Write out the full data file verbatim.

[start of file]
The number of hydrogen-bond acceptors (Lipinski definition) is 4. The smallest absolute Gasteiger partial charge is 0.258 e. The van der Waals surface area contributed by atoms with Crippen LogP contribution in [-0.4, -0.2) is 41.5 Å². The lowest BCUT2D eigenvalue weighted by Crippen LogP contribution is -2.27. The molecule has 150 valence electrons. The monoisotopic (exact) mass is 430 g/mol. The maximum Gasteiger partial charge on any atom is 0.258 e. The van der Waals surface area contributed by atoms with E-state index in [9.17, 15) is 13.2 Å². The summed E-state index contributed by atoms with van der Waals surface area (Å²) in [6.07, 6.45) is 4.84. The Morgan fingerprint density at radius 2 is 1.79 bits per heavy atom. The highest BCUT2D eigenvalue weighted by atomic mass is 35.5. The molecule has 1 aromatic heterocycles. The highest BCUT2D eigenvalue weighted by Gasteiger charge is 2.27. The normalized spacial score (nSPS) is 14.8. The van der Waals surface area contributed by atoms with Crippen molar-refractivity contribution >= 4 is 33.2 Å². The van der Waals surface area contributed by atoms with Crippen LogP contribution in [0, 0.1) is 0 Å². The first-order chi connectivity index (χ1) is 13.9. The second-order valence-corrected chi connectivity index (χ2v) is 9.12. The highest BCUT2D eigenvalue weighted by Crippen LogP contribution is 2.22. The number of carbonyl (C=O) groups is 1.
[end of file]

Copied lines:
The number of hydrogen-bond acceptors (Lipinski definition) is 4. The smallest absolute Gasteiger partial charge is 0.258 e. The van der Waals surface area contributed by atoms with Crippen LogP contribution in [-0.4, -0.2) is 41.5 Å². The lowest BCUT2D eigenvalue weighted by Crippen LogP contribution is -2.27. The molecule has 150 valence electrons. The monoisotopic (exact) mass is 430 g/mol. The maximum Gasteiger partial charge on any atom is 0.258 e. The van der Waals surface area contributed by atoms with E-state index in [9.17, 15) is 13.2 Å². The summed E-state index contributed by atoms with van der Waals surface area (Å²) in [6.07, 6.45) is 4.84. The Morgan fingerprint density at radius 2 is 1.79 bits per heavy atom. The highest BCUT2D eigenvalue weighted by atomic mass is 35.5. The molecule has 1 aromatic heterocycles. The highest BCUT2D eigenvalue weighted by Gasteiger charge is 2.27. The normalized spacial score (nSPS) is 14.8. The van der Waals surface area contributed by atoms with Crippen molar-refractivity contribution >= 4 is 33.2 Å². The van der Waals surface area contributed by atoms with Crippen LogP contribution in [0, 0.1) is 0 Å². The first-order chi connectivity index (χ1) is 13.9. The second-order valence-corrected chi connectivity index (χ2v) is 9.12. The highest BCUT2D eigenvalue weighted by Crippen LogP contribution is 2.22. The number of carbonyl (C=O) groups is 1.